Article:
Catnip will readily spread on its own. But it’s also easy to propagate the plant via cuttings. Not only is this an inexpensive way to get a new plant, but cutting back the stems can also promote bushier growth on the parent plant. The best time to take cuttings is in the spring or early summer. Here’s how:
- With sterile shears, cut off a 4- to 6-inch piece of stem at a 45-degree angle just below a leaf node.
- Remove the leaves on the lower half of the cutting.
- Place the cutting either in a small container of water or moist soilless potting mix. A healthy root system will typically form in either scenario. Put the container in a warm spot with bright, indirect light.
- Change the container water each day, or continue to keep the potting mix moist.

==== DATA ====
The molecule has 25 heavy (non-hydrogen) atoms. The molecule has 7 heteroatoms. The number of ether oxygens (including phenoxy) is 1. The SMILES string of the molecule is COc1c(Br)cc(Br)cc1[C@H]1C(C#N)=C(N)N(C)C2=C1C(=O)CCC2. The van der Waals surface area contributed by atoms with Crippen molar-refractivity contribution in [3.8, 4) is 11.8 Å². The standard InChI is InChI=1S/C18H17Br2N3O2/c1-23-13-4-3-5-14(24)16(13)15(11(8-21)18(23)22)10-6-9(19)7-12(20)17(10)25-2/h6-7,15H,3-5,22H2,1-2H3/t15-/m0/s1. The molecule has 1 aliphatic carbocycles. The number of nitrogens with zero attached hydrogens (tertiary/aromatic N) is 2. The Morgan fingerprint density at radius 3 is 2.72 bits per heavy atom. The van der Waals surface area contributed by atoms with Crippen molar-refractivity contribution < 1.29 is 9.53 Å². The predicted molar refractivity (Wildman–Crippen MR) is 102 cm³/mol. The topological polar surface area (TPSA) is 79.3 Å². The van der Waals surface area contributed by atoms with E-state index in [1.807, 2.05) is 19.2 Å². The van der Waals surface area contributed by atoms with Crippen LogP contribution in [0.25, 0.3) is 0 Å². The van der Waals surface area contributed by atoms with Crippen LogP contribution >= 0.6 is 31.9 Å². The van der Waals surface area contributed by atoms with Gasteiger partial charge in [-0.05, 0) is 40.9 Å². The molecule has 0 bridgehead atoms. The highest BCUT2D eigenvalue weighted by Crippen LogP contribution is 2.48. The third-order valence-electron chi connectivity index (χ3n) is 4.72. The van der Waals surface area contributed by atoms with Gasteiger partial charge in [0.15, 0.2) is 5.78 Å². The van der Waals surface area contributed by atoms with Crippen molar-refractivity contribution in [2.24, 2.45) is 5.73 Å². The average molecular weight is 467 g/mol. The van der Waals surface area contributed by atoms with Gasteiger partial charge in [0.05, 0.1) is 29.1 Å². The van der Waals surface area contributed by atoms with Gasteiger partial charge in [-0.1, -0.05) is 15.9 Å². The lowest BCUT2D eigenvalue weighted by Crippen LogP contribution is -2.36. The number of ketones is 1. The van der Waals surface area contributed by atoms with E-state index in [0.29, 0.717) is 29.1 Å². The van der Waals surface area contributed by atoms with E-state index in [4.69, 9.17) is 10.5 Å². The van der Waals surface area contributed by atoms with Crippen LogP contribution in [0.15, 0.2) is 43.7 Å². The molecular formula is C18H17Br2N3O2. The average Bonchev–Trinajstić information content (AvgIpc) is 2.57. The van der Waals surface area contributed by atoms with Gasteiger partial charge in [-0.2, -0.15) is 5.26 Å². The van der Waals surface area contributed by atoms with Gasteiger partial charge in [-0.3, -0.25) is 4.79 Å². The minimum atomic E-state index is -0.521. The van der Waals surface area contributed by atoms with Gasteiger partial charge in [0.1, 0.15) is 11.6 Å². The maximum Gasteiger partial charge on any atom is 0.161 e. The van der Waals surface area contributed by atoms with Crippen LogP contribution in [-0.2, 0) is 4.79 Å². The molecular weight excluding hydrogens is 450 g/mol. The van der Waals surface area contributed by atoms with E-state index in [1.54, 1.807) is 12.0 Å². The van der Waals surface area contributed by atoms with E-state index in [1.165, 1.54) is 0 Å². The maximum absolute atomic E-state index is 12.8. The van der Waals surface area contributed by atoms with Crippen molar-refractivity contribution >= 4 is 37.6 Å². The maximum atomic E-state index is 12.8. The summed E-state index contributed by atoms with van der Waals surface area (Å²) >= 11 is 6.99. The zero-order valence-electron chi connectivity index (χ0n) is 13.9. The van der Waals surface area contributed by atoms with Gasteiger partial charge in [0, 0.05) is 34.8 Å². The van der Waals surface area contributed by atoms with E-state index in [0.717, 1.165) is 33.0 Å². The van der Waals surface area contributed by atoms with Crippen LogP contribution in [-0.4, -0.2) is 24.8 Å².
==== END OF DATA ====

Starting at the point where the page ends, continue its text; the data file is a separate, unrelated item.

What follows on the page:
- Roots should appear within a week. Once the plant has produced new foliage growth, it’s ready to be transplanted.
Mature catnip also can be propagated via division. This is a great way to reinvigorate an overgrown plant. Here’s how:
- Dig up the plant, aiming to keep its roots as intact as possible.
- Use sterile shears or a sharp spade to divide the clump in half.
- Replant the separate clumps at the same depth they were previously growing.
How to Grow Catnip From Seed
Start catnip seeds indoors about six weeks prior to your projected last frost date in the spring. First, place them in a freezer overnight, and then soak them in water for 24 hours. This stratification process can encourage germination. Then, plant the seeds about 1/8 inch deep in a tray filled with moistened seed-starting mix. Place the tray in a warm, bright spot. Continue to keep the soil moist, and germination should occur within two weeks. Plant the seedlings outside after frost is out of the forecast.